Under the cover of darkness, I arrived in San José late on January 1, 2010. Tired and disoriented from a few hours of in-flight sleep my heart and mind were also racing. Once I cleared customs and claimed my luggage, I experienced a surreal moment walking to the door. As young college students bound for an adventure tour passed me, men stood with signs looking for their tourist visitors. The scene gave me a moments pause.
I had little idea what to expect of the entire month that lay before me, and indeed the new year as well. Perhaps it was providential that stress kept me from dreaming up expectations about what my life would be in Costa Rica. However, I knew I wasn’t a tourist, so as I stood waiting for my deaconess sister, I had to ask…am I ready for this? There’s no going back. Yes, I’m ready, I thought.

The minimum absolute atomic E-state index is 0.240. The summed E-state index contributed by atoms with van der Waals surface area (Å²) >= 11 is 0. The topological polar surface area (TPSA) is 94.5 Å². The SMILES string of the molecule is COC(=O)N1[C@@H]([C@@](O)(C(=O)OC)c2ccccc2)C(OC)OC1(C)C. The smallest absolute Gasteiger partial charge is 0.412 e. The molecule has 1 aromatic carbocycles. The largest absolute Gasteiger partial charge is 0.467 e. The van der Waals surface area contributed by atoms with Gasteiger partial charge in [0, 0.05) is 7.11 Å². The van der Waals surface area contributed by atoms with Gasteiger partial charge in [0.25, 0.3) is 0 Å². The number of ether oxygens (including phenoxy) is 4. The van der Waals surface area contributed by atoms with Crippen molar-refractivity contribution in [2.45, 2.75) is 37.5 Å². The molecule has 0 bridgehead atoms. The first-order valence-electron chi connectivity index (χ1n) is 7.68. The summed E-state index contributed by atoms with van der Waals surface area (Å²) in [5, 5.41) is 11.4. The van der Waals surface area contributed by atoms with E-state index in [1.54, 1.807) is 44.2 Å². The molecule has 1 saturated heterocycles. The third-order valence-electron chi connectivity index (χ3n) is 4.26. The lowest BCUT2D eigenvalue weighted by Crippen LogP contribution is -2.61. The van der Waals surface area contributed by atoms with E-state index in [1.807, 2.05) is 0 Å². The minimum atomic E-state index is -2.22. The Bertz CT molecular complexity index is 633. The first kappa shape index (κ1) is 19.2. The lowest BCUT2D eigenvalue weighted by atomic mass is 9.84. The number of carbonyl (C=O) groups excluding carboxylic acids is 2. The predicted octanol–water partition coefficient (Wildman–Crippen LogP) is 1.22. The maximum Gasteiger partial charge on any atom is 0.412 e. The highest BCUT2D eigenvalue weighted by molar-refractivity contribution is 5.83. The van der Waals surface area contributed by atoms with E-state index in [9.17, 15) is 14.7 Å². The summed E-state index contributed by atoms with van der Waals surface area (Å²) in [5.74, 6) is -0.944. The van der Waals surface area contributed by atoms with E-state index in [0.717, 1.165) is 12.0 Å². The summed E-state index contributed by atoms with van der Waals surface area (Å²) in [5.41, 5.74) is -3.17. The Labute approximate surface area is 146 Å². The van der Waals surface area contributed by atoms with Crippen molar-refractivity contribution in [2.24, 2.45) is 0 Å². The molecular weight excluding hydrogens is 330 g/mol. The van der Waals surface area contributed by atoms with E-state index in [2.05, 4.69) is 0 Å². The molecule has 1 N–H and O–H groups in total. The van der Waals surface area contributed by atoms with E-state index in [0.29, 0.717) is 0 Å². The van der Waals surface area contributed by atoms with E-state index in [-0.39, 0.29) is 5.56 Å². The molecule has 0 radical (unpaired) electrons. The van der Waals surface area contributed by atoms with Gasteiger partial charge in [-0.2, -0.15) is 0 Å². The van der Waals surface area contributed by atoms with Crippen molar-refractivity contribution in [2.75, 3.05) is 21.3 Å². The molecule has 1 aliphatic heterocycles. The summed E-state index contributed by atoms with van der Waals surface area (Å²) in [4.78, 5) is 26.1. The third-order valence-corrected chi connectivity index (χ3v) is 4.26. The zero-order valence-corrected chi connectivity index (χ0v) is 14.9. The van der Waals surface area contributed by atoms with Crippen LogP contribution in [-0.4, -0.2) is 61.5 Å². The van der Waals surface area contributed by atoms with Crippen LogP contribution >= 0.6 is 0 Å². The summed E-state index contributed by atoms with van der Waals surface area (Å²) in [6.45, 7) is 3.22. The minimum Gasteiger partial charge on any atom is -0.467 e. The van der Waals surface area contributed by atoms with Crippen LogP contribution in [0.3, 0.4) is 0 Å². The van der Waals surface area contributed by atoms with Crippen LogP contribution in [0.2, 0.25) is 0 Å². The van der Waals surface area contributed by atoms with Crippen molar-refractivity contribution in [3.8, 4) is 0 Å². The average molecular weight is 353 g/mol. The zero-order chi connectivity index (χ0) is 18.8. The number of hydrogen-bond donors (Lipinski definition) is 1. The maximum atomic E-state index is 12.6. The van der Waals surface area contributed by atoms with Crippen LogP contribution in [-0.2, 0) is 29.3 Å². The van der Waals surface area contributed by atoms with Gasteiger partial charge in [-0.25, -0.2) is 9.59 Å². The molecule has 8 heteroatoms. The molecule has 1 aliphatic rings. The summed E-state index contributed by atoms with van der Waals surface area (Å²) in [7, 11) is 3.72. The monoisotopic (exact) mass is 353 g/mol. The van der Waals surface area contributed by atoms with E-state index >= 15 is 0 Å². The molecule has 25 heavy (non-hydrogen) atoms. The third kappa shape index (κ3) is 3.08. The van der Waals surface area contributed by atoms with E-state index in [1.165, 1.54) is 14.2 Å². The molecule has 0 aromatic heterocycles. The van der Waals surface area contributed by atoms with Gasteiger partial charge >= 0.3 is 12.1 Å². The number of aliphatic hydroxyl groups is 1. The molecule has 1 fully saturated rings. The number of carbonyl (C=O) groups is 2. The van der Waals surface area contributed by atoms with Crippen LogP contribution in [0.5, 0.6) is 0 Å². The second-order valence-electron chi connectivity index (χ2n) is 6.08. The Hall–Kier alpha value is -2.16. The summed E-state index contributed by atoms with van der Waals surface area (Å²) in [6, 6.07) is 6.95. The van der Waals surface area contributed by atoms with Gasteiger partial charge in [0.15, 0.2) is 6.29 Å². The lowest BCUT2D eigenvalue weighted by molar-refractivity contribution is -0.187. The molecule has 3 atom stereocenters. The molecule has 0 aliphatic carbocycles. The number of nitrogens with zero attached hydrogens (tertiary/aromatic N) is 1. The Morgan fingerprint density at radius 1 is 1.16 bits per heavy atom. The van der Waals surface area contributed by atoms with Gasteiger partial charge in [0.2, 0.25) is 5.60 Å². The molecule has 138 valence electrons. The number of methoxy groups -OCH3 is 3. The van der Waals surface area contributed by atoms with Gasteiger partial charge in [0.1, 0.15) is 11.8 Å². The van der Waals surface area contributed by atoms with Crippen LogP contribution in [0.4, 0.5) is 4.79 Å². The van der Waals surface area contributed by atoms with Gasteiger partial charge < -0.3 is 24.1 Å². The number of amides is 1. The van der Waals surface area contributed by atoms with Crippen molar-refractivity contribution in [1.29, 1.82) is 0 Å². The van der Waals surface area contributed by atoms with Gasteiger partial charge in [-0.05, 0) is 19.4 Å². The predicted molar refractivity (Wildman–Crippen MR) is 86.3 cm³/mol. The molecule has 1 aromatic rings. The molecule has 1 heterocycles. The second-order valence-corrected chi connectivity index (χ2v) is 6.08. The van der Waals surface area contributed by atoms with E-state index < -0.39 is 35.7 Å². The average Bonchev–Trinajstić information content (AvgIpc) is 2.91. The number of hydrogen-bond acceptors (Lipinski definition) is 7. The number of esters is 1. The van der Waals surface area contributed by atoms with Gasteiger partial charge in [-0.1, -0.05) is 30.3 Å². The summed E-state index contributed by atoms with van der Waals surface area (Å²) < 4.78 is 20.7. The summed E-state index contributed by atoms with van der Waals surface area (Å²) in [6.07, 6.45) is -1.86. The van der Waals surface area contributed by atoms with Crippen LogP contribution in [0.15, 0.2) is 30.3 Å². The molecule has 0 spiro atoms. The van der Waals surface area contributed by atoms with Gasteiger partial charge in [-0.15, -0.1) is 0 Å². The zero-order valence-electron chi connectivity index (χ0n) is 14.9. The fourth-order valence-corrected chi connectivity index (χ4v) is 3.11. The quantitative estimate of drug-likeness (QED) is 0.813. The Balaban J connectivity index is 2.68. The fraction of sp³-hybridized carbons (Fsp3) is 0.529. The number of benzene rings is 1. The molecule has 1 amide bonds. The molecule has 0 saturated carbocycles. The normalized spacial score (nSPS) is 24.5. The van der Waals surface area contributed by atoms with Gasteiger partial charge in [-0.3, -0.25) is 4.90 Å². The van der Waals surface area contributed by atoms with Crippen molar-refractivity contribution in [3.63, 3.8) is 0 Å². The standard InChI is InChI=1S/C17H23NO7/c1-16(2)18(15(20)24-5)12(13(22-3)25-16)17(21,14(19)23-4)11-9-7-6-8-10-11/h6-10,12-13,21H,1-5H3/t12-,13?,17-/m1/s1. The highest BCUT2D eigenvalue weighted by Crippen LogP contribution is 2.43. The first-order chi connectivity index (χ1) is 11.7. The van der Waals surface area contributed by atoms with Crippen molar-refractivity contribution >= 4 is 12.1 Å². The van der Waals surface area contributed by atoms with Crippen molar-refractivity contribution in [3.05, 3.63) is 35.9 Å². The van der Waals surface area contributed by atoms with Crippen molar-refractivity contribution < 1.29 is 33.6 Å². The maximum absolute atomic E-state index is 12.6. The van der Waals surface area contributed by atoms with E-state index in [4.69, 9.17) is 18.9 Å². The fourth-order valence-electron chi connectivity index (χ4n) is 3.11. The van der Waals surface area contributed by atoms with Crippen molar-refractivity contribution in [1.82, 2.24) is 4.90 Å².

Winding through the dark streets of San José, I tried to get my bearings, which proved to be useless. So I just observed. As we turned onto the dirt road toward the shantytown that would be my home, I prayed to live in the moment. Happy New Year. From that moment on, I was free of the burdens of 2009 and free to re-claim an identity that had been lost in the depression—an identity of being a compassionate listener, spiritual director, and deaconess.
It was difficult to arrive so late at night, because I was not able to see my surroundings. The houses in this small barrio are constructed of mostly scrap metal. I lay in bed that night listening to the noise of traffic and dogs barking. Bookshelves and a hanging bedsheet blocked off my private space. However, the other side of the room was open to the air. I lay there disoriented, yet thankful for a bed and the roof over my head, ready to sleep off a long day and begin a new life with a new community.
Below is the picture I took on my first morning in Costa Rica. It looks out to the rest of the barrio and the mountains above San José; behind me are the bookshelves and my space.